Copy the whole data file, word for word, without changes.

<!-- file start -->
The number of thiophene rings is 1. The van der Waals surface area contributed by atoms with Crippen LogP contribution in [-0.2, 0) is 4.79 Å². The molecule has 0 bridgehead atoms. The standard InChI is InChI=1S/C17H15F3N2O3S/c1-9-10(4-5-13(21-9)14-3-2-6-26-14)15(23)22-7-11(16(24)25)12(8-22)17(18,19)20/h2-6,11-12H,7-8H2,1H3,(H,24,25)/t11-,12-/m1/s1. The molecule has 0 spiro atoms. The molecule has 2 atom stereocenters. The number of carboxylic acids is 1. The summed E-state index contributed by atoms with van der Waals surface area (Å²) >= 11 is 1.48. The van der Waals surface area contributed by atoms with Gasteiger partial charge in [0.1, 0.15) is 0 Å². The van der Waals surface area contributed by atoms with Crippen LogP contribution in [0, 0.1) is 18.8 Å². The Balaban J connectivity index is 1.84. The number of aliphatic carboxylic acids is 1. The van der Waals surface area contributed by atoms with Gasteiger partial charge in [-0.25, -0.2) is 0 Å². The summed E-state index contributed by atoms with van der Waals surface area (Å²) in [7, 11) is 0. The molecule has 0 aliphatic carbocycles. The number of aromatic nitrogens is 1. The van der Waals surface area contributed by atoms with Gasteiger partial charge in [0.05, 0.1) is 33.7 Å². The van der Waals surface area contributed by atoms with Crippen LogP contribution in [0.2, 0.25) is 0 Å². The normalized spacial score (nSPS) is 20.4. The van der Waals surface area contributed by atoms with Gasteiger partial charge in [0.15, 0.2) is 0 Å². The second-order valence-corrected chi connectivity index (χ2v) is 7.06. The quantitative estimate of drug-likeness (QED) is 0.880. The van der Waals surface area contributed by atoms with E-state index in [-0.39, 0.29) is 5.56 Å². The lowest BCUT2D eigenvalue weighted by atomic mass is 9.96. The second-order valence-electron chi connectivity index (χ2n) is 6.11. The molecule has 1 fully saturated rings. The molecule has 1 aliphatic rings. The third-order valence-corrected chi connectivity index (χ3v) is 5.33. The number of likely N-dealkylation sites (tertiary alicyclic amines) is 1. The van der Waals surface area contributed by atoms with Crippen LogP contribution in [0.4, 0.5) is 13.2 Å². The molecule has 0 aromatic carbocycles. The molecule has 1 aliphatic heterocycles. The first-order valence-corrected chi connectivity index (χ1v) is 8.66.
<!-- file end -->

The number of thiophene rings is 1. The van der Waals surface area contributed by atoms with Crippen LogP contribution in [-0.2, 0) is 4.79 Å². The molecule has 0 bridgehead atoms. The standard InChI is InChI=1S/C17H15F3N2O3S/c1-9-10(4-5-13(21-9)14-3-2-6-26-14)15(23)22-7-11(16(24)25)12(8-22)17(18,19)20/h2-6,11-12H,7-8H2,1H3,(H,24,25)/t11-,12-/m1/s1. The molecule has 0 spiro atoms. The molecule has 2 atom stereocenters. The number of carboxylic acids is 1. The summed E-state index contributed by atoms with van der Waals surface area (Å²) >= 11 is 1.48. The van der Waals surface area contributed by atoms with Gasteiger partial charge in [0.1, 0.15) is 0 Å². The van der Waals surface area contributed by atoms with Crippen LogP contribution in [0, 0.1) is 18.8 Å². The Balaban J connectivity index is 1.84. The number of aliphatic carboxylic acids is 1. The van der Waals surface area contributed by atoms with Gasteiger partial charge in [-0.25, -0.2) is 0 Å². The summed E-state index contributed by atoms with van der Waals surface area (Å²) in [7, 11) is 0. The molecule has 0 aliphatic carbocycles. The number of aromatic nitrogens is 1. The van der Waals surface area contributed by atoms with Gasteiger partial charge in [0.05, 0.1) is 33.7 Å². The van der Waals surface area contributed by atoms with Crippen LogP contribution in [0.2, 0.25) is 0 Å². The normalized spacial score (nSPS) is 20.4. The van der Waals surface area contributed by atoms with Gasteiger partial charge in [0.15, 0.2) is 0 Å². The second-order valence-corrected chi connectivity index (χ2v) is 7.06. The quantitative estimate of drug-likeness (QED) is 0.880. The van der Waals surface area contributed by atoms with E-state index in [-0.39, 0.29) is 5.56 Å². The lowest BCUT2D eigenvalue weighted by atomic mass is 9.96. The second-order valence-electron chi connectivity index (χ2n) is 6.11. The molecule has 1 fully saturated rings. The molecule has 1 aliphatic rings. The third-order valence-corrected chi connectivity index (χ3v) is 5.33. The number of likely N-dealkylation sites (tertiary alicyclic amines) is 1. The van der Waals surface area contributed by atoms with Crippen LogP contribution in [0.4, 0.5) is 13.2 Å². The molecule has 0 aromatic carbocycles. The molecule has 1 aliphatic heterocycles. The first-order valence-corrected chi connectivity index (χ1v) is 8.66.